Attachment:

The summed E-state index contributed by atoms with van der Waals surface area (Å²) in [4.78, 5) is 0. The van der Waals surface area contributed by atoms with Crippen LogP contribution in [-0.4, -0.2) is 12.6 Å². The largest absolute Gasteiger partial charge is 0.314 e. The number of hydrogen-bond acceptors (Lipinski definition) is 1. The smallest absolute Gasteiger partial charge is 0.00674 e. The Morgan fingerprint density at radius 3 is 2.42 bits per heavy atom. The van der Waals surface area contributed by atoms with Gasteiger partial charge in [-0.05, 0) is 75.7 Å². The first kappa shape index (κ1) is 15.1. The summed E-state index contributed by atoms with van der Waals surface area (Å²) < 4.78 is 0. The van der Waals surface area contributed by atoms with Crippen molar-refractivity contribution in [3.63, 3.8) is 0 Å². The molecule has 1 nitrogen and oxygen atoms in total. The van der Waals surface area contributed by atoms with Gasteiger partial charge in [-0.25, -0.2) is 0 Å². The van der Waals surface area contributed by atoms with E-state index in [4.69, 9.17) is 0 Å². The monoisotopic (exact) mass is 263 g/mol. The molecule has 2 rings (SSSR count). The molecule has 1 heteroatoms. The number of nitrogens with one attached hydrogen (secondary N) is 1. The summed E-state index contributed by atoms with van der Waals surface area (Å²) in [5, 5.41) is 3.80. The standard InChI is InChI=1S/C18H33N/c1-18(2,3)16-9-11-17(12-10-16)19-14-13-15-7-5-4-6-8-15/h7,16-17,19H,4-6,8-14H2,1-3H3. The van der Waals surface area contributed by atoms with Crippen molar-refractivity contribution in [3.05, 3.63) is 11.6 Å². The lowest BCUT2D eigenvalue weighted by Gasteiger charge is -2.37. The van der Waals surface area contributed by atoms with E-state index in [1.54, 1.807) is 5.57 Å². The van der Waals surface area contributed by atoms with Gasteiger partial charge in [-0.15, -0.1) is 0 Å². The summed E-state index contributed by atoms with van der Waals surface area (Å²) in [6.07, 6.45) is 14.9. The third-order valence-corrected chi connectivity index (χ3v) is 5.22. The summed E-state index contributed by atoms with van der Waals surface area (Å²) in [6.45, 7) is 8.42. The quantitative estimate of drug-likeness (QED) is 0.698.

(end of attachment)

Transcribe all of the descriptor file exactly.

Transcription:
The summed E-state index contributed by atoms with van der Waals surface area (Å²) in [4.78, 5) is 0. The van der Waals surface area contributed by atoms with Crippen LogP contribution in [-0.4, -0.2) is 12.6 Å². The largest absolute Gasteiger partial charge is 0.314 e. The number of hydrogen-bond acceptors (Lipinski definition) is 1. The smallest absolute Gasteiger partial charge is 0.00674 e. The Morgan fingerprint density at radius 3 is 2.42 bits per heavy atom. The van der Waals surface area contributed by atoms with Gasteiger partial charge in [-0.05, 0) is 75.7 Å². The first kappa shape index (κ1) is 15.1. The summed E-state index contributed by atoms with van der Waals surface area (Å²) < 4.78 is 0. The van der Waals surface area contributed by atoms with Crippen molar-refractivity contribution in [3.63, 3.8) is 0 Å². The molecule has 1 nitrogen and oxygen atoms in total. The van der Waals surface area contributed by atoms with Gasteiger partial charge in [-0.25, -0.2) is 0 Å². The van der Waals surface area contributed by atoms with E-state index in [4.69, 9.17) is 0 Å². The monoisotopic (exact) mass is 263 g/mol. The molecule has 2 rings (SSSR count). The molecule has 1 heteroatoms. The number of nitrogens with one attached hydrogen (secondary N) is 1. The summed E-state index contributed by atoms with van der Waals surface area (Å²) in [5, 5.41) is 3.80. The standard InChI is InChI=1S/C18H33N/c1-18(2,3)16-9-11-17(12-10-16)19-14-13-15-7-5-4-6-8-15/h7,16-17,19H,4-6,8-14H2,1-3H3. The van der Waals surface area contributed by atoms with Crippen molar-refractivity contribution in [3.05, 3.63) is 11.6 Å². The lowest BCUT2D eigenvalue weighted by Gasteiger charge is -2.37. The van der Waals surface area contributed by atoms with E-state index in [1.54, 1.807) is 5.57 Å². The van der Waals surface area contributed by atoms with Gasteiger partial charge in [-0.15, -0.1) is 0 Å². The summed E-state index contributed by atoms with van der Waals surface area (Å²) in [6.07, 6.45) is 14.9. The third-order valence-corrected chi connectivity index (χ3v) is 5.22. The summed E-state index contributed by atoms with van der Waals surface area (Å²) in [6.45, 7) is 8.42. The quantitative estimate of drug-likeness (QED) is 0.698.